Is It Time To Change from An S-Corp To A C-Corp?
by Lance Christensen, CPA, partner at Margolin, Winer & Evens LLP
Under U.S. federal income tax law, a C-Corp is taxed separately from its owners. Current tax reform proposals put forth by the incoming Trump Administration and the Republican House of Representatives would greatly reduce tax rates on C-Corps. Such a reduction could turn out to be the largest tax rate reduction in U.S. history. The change may motivate many companies to terminate their S-Corp elections or otherwise transfer their operations to C-Corps.
How the Environment May Soon Change For C-Corps.
According to the proposed tax plan by President-Elect Trump, corporate income tax rates would be lowered from 35% down to 15%. Currently, the highest corporate income tax rate is 35% and the highest individual tax rate on qualified dividends is 20%.
If Trump succeeds in slashing corporate income tax rates, it would have the effect of making C-Corps much more attractive as an entity of choice for some businesses.
As the tax laws now stand, there are quite a few disadvantages to the current C-Corp structure, which is why it has fallen out of favor with many businesses.
For years, many businesses have been counseled against adopting C-Corp status because it imposes two levels of taxation on the same income, first, at the entity level when the income is earned. And then second, at the individual level when the corporation distributes the income to its shareholders (dividends).
Other historic disadvantages of C-Corps include the fact that many of them are required to use an accrual basis of accounting (no cash basis), and the Alternative Minimum Tax sets a limit on how many tax benefits C-Corps can receive.
But if Trump’s proposal goes through, a reduction in the corporate tax rate to 15% would remove a large hurdle in selecting C-Corp status at the time of formation, and may also incentivize certain S-Corps to terminate S-Corp status.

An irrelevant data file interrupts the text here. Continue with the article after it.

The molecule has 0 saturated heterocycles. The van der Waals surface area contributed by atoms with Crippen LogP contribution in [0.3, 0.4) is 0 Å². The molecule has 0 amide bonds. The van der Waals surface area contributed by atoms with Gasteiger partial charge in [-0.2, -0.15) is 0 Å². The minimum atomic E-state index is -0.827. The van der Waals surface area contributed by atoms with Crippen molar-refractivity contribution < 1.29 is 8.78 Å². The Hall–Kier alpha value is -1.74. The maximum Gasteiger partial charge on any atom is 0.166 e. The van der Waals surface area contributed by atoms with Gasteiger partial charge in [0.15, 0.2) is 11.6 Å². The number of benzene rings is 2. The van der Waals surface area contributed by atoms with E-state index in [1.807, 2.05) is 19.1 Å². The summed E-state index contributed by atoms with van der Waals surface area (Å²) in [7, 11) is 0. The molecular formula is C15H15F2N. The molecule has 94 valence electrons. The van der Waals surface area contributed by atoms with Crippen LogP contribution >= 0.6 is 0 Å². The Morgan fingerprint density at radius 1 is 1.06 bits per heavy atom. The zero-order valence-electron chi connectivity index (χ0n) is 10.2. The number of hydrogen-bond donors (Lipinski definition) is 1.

Because while S-Corps grew more popular over the years, they also have their drawbacks. For example, S-Corps are limited in the type and number of shareholders they can have. There are several other restrictive provisions imposed on S-Corps making them less flexible when compared to other types of entities such as partnerships.
Note that the tax reform proposals also contain provisions which would dramatically change the way S-Corps and partnerships (and their shareholders and partners) are taxed.
In light of the expected lower rates, it’s easy to see why companies may want to switch to C-Corps. C-Corps can:
- deduct amounts paid for fringe benefits for employees/owners
- they can have an unlimited number of owners
- C-Corps can elect a fiscal tax year while S-Corps generally must use a calendar year
What actions should business owners take today?
While the option to switch from an S-Corp to a C-Corp to take advantage of benefits that may exist in the future, the President-Elect has yet to take office and definitive measures are not in place. Additionally, if the corporation switches from an S-Corp to a C-Corp, the corporation generally would be restricted from re-electing S-Corp status for several years. In the interim, Margolin, Winer & Evens advises those considering the switch, or considering establishing a C-Corp for the first time, to contact us to weigh their options.
Lance Christensen is a partner at Margolin, Winer & Evens LLP – one of the largest accounting and business advisory firms in the northeast of the United States – serving in the tax department. He brings outstanding credentials to MWE as an experienced tax partner with strong business and professional relationships. Lance’s experience extends to both public and privately held companies which he serves with respect to a wide range of tax planning, compliance and consulting matters.
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